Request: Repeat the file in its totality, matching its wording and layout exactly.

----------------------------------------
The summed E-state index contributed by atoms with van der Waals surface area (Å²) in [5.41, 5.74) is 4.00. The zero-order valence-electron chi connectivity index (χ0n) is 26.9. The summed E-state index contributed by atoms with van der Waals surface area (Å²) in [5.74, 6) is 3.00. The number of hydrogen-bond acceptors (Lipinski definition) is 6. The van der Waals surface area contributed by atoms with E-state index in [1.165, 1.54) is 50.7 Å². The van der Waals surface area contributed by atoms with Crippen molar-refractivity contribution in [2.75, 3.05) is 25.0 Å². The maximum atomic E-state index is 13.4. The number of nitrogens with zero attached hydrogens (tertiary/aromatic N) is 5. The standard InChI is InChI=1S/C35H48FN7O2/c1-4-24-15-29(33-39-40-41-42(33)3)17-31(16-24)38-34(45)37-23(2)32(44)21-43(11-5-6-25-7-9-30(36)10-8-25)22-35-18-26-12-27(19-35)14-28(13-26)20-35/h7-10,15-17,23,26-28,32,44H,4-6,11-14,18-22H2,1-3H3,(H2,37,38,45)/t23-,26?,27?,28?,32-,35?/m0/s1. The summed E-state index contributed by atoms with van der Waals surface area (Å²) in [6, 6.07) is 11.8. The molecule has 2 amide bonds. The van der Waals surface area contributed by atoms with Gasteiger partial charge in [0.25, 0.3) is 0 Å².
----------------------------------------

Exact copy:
The summed E-state index contributed by atoms with van der Waals surface area (Å²) in [5.41, 5.74) is 4.00. The zero-order valence-electron chi connectivity index (χ0n) is 26.9. The summed E-state index contributed by atoms with van der Waals surface area (Å²) in [5.74, 6) is 3.00. The number of hydrogen-bond acceptors (Lipinski definition) is 6. The van der Waals surface area contributed by atoms with E-state index in [1.165, 1.54) is 50.7 Å². The van der Waals surface area contributed by atoms with Crippen molar-refractivity contribution in [2.75, 3.05) is 25.0 Å². The maximum atomic E-state index is 13.4. The number of nitrogens with zero attached hydrogens (tertiary/aromatic N) is 5. The standard InChI is InChI=1S/C35H48FN7O2/c1-4-24-15-29(33-39-40-41-42(33)3)17-31(16-24)38-34(45)37-23(2)32(44)21-43(11-5-6-25-7-9-30(36)10-8-25)22-35-18-26-12-27(19-35)14-28(13-26)20-35/h7-10,15-17,23,26-28,32,44H,4-6,11-14,18-22H2,1-3H3,(H2,37,38,45)/t23-,26?,27?,28?,32-,35?/m0/s1. The summed E-state index contributed by atoms with van der Waals surface area (Å²) in [6, 6.07) is 11.8. The molecule has 2 amide bonds. The van der Waals surface area contributed by atoms with Gasteiger partial charge in [0.25, 0.3) is 0 Å².